Czech businessman learning the ropes
Jan Trousilek is introducing a line of European yachting ropes to the United States at his new shop, Sensible Yachting Cordage, which will open this month at 123 Narragansett Ave., the same building that houses Ocean Essence Spa. The shop will offer yachting ropes and lines manufactured by Lanex, a company headquartered in Trousilek’s homeland.
The seeds were sown during Trousilek’s trip to a yacht club in his native Prague. After meeting a man there who was raving about Lanex’s product, Trousilek asked to tour the factory. He was impressed — not only was the quality A-1, but the prices were sensible. Still, he wanted to make sure it wasn’t too good to be true.
“I drove around Europe to see how it compares, and I found out that they are the best-selling yachting lines in the whole of Europe,” he said.
Armed with a proposal, Trousilek, 70, met with Lanex’s executives. Following two years of negotiations, he was awarded the exclusive distribution rights to sell their products in the United States.
“The people who buy it get their money’s worth,” he said. “To me, it’s exciting to take a product that no one has ever heard of and develop it.”
Lanex ropes have myriad yachting uses. For instance, racing and cruising lines can be used in a sheet, which control the movement of a yacht’s sail, or as a halyard to hoist sails or flags. The Narragansett Avenue storefront doubles as a showroom where retailers, shipyards and yacht owners can browse the brand’s selection of racing, cruising and mooring lines.
“They can see what we got,” Trousilek said.
Not only will SensibleYachting Cordage sell its Lanex products in store and online, Trousilek is soliciting retailers to offer them in their shops.
“We’re establishing a dealer distribution network across the U.S.,” he said.
Trousilek came to the United States in 1968, roughly 25 years before the country became the Czech Republic. In his second year on this side of the pond, his love of yachting was launched. He was living in Rockport, Mass, and the men he’d met were always on the water.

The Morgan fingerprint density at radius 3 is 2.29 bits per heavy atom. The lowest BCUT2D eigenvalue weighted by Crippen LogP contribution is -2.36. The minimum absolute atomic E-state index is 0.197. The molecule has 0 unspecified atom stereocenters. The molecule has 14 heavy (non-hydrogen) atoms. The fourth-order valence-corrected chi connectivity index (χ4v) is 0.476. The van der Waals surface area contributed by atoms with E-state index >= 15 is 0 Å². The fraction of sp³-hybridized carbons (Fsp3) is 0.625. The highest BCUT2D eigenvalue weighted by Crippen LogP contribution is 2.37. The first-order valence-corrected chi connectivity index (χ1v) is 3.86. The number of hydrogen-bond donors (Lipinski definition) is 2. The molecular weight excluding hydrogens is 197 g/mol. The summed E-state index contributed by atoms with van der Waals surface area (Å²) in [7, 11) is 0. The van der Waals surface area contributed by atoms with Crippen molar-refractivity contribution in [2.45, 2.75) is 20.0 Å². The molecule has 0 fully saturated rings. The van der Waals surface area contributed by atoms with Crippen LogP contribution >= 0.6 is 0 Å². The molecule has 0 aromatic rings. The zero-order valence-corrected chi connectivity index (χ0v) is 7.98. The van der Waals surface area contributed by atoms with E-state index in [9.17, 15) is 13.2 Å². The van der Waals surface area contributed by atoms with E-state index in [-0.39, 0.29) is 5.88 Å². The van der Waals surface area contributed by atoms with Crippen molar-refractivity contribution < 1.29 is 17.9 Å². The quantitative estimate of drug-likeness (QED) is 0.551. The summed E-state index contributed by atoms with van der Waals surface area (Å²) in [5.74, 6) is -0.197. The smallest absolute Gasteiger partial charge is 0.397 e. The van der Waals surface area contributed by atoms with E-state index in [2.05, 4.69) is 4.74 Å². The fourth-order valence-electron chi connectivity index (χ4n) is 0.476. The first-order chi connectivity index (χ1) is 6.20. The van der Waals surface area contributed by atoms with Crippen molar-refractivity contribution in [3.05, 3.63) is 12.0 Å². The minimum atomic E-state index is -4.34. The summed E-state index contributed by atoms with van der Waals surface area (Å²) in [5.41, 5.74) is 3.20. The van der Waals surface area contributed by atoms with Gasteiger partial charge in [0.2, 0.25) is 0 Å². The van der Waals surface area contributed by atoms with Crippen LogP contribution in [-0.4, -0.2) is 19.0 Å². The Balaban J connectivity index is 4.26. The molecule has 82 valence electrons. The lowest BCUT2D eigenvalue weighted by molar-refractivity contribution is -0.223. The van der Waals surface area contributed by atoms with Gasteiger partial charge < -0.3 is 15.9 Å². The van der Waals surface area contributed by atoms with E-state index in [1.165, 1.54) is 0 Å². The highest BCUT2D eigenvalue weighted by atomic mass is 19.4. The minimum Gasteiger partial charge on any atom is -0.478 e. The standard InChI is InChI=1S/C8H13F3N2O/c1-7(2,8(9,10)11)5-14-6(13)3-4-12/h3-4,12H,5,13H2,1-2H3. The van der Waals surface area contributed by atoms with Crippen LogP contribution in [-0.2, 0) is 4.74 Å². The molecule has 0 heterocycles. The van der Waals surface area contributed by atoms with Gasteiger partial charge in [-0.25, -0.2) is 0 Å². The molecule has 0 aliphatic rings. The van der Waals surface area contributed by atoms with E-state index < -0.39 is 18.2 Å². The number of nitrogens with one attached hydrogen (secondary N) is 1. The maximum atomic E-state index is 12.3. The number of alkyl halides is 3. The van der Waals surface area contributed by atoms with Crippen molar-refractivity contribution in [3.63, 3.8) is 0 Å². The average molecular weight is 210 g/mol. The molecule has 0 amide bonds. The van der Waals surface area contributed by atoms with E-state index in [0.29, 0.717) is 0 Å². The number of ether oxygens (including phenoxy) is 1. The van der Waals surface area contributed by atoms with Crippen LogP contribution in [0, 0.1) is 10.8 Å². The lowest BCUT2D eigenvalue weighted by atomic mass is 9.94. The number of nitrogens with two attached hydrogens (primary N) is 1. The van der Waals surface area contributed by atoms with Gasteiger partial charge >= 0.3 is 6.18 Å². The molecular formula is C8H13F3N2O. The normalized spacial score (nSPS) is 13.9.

“This sounds pretty good,” he said to himself.
Trousilek purchased a boat and hired someone to teach him the basics. Although he went on a brief hiatus from the sport, the passion has never subsided in 50 years. To his day, he said he is happiest when he’s on the water.
Trousilek said his favorite part of sailing is long-distance cruising and passage making. He sailed around the world with his ex-wife, traveling to the Caribbean, South America and Europe. By the 1980s he began single handed sailing, which is the practice of traveling alone on the open ocean. He called it a lesson in self-reliance.
“I really enjoy it because you have nobody to worry about, just yourself,” he said.
He continued sailing until 1984, which is when he lost his boat in an accident off the coast of Bermuda. Trousilek quit sailing in lieu of operating a horse farm in Massachusetts. However, that didn’t last long; he was back under sail within three years.
Trousilek first came to Rhode Island in the late 1970s for the America’s Cup. From there, he lived on Narragansett Bay sporadically until moving permanently to Newport in 1991. About 12 years ago, he moved west across the bridge to Jamestown.
Since settling in the Ocean State, Trousilek has been involved with the commercial side of sailing. He was a board member of the Museum of Yachting in Newport, and also served as director of marketing for Ted Hood’s yacht company in Portsmouth until the owner’s death in 2013.
Aside from the business side of boats, Trousilek is an experienced sailor on the bay. Aboard his Chaser 33 boat dubbed Mad Czech, he won his division in the 2013 Around the Island Race sponsored by the Conanicut Yacht Club. That same season he captured the bronze medal in his fleet at the New York Yacht Club’s annual regatta.
Along with selling and sailing, Trousilek also is entering the world of sponsoring. He plans to support the Bermuda One-Two Race in June. The regatta, which is hosted by the New York Yacht Club, includes a single-handed leg from Newport to Bermuda, followed by a double-handed leg in reverse. Trousilek hopes to compete in the biennial race one day.